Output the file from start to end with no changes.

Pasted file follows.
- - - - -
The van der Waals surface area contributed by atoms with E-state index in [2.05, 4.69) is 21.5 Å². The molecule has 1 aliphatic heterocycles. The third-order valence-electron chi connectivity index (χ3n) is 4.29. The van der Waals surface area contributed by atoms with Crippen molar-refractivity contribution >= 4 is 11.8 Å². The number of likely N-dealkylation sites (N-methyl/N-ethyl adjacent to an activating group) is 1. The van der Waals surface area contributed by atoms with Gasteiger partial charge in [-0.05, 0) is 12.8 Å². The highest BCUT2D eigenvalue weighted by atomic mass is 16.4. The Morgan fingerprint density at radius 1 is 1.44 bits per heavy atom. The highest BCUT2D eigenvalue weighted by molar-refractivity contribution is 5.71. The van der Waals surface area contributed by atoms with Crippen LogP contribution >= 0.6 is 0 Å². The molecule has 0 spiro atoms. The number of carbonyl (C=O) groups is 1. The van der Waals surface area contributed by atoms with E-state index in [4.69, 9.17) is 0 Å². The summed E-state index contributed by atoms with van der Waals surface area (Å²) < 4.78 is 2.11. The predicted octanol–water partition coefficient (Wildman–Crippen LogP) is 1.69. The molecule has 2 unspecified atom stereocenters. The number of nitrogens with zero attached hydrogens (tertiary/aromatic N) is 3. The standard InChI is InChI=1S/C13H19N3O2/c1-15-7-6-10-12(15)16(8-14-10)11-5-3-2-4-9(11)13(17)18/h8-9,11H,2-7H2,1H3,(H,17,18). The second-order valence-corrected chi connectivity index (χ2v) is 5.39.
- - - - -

The van der Waals surface area contributed by atoms with E-state index in [2.05, 4.69) is 21.5 Å². The molecule has 1 aliphatic heterocycles. The third-order valence-electron chi connectivity index (χ3n) is 4.29. The van der Waals surface area contributed by atoms with Crippen molar-refractivity contribution >= 4 is 11.8 Å². The number of likely N-dealkylation sites (N-methyl/N-ethyl adjacent to an activating group) is 1. The van der Waals surface area contributed by atoms with Gasteiger partial charge in [-0.05, 0) is 12.8 Å². The highest BCUT2D eigenvalue weighted by atomic mass is 16.4. The Morgan fingerprint density at radius 1 is 1.44 bits per heavy atom. The highest BCUT2D eigenvalue weighted by molar-refractivity contribution is 5.71. The van der Waals surface area contributed by atoms with Crippen LogP contribution >= 0.6 is 0 Å². The molecule has 0 spiro atoms. The number of carbonyl (C=O) groups is 1. The van der Waals surface area contributed by atoms with E-state index in [4.69, 9.17) is 0 Å². The summed E-state index contributed by atoms with van der Waals surface area (Å²) < 4.78 is 2.11. The predicted octanol–water partition coefficient (Wildman–Crippen LogP) is 1.69. The molecule has 2 unspecified atom stereocenters. The number of nitrogens with zero attached hydrogens (tertiary/aromatic N) is 3. The standard InChI is InChI=1S/C13H19N3O2/c1-15-7-6-10-12(15)16(8-14-10)11-5-3-2-4-9(11)13(17)18/h8-9,11H,2-7H2,1H3,(H,17,18). The second-order valence-corrected chi connectivity index (χ2v) is 5.39.